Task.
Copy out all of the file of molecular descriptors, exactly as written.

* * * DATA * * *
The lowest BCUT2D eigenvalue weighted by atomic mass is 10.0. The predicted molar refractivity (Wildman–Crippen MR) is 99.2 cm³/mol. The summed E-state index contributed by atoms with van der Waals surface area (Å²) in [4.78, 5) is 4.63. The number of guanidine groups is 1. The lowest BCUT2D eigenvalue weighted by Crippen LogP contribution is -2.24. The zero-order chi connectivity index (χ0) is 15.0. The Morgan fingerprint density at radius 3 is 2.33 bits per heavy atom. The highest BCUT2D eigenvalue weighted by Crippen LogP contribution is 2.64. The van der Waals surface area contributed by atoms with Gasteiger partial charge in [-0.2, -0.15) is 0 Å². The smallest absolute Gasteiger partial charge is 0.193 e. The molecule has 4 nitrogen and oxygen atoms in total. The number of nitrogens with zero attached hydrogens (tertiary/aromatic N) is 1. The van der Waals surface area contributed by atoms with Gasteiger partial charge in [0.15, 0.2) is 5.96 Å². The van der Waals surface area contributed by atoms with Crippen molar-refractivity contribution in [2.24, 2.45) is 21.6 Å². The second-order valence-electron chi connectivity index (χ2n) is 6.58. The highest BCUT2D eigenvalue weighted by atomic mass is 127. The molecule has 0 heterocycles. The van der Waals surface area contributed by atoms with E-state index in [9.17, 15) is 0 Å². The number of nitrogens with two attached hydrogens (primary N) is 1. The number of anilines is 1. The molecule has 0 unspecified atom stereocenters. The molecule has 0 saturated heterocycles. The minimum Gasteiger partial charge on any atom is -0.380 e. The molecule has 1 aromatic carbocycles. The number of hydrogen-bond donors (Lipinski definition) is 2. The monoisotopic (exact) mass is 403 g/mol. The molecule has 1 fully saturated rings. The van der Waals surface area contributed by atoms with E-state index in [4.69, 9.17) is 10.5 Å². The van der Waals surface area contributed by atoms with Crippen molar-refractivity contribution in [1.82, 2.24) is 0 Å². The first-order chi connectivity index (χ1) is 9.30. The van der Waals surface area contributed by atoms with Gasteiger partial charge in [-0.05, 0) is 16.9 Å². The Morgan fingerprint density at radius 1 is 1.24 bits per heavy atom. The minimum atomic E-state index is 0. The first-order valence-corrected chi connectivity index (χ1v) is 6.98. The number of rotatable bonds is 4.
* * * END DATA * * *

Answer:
The lowest BCUT2D eigenvalue weighted by atomic mass is 10.0. The predicted molar refractivity (Wildman–Crippen MR) is 99.2 cm³/mol. The summed E-state index contributed by atoms with van der Waals surface area (Å²) in [4.78, 5) is 4.63. The number of guanidine groups is 1. The lowest BCUT2D eigenvalue weighted by Crippen LogP contribution is -2.24. The zero-order chi connectivity index (χ0) is 15.0. The Morgan fingerprint density at radius 3 is 2.33 bits per heavy atom. The highest BCUT2D eigenvalue weighted by Crippen LogP contribution is 2.64. The van der Waals surface area contributed by atoms with Gasteiger partial charge in [-0.2, -0.15) is 0 Å². The smallest absolute Gasteiger partial charge is 0.193 e. The molecule has 4 nitrogen and oxygen atoms in total. The number of nitrogens with zero attached hydrogens (tertiary/aromatic N) is 1. The van der Waals surface area contributed by atoms with Gasteiger partial charge in [0.15, 0.2) is 5.96 Å². The van der Waals surface area contributed by atoms with Crippen molar-refractivity contribution in [2.24, 2.45) is 21.6 Å². The second-order valence-electron chi connectivity index (χ2n) is 6.58. The highest BCUT2D eigenvalue weighted by atomic mass is 127. The molecule has 0 heterocycles. The van der Waals surface area contributed by atoms with E-state index in [9.17, 15) is 0 Å². The number of nitrogens with two attached hydrogens (primary N) is 1. The number of anilines is 1. The molecule has 0 unspecified atom stereocenters. The molecule has 0 saturated heterocycles. The minimum Gasteiger partial charge on any atom is -0.380 e. The molecule has 1 aromatic carbocycles. The number of hydrogen-bond donors (Lipinski definition) is 2. The monoisotopic (exact) mass is 403 g/mol. The molecule has 1 fully saturated rings. The van der Waals surface area contributed by atoms with E-state index in [4.69, 9.17) is 10.5 Å². The van der Waals surface area contributed by atoms with Crippen molar-refractivity contribution in [1.82, 2.24) is 0 Å². The first-order chi connectivity index (χ1) is 9.30. The van der Waals surface area contributed by atoms with Gasteiger partial charge in [-0.05, 0) is 16.9 Å². The Morgan fingerprint density at radius 1 is 1.24 bits per heavy atom. The minimum atomic E-state index is 0. The first-order valence-corrected chi connectivity index (χ1v) is 6.98. The number of rotatable bonds is 4.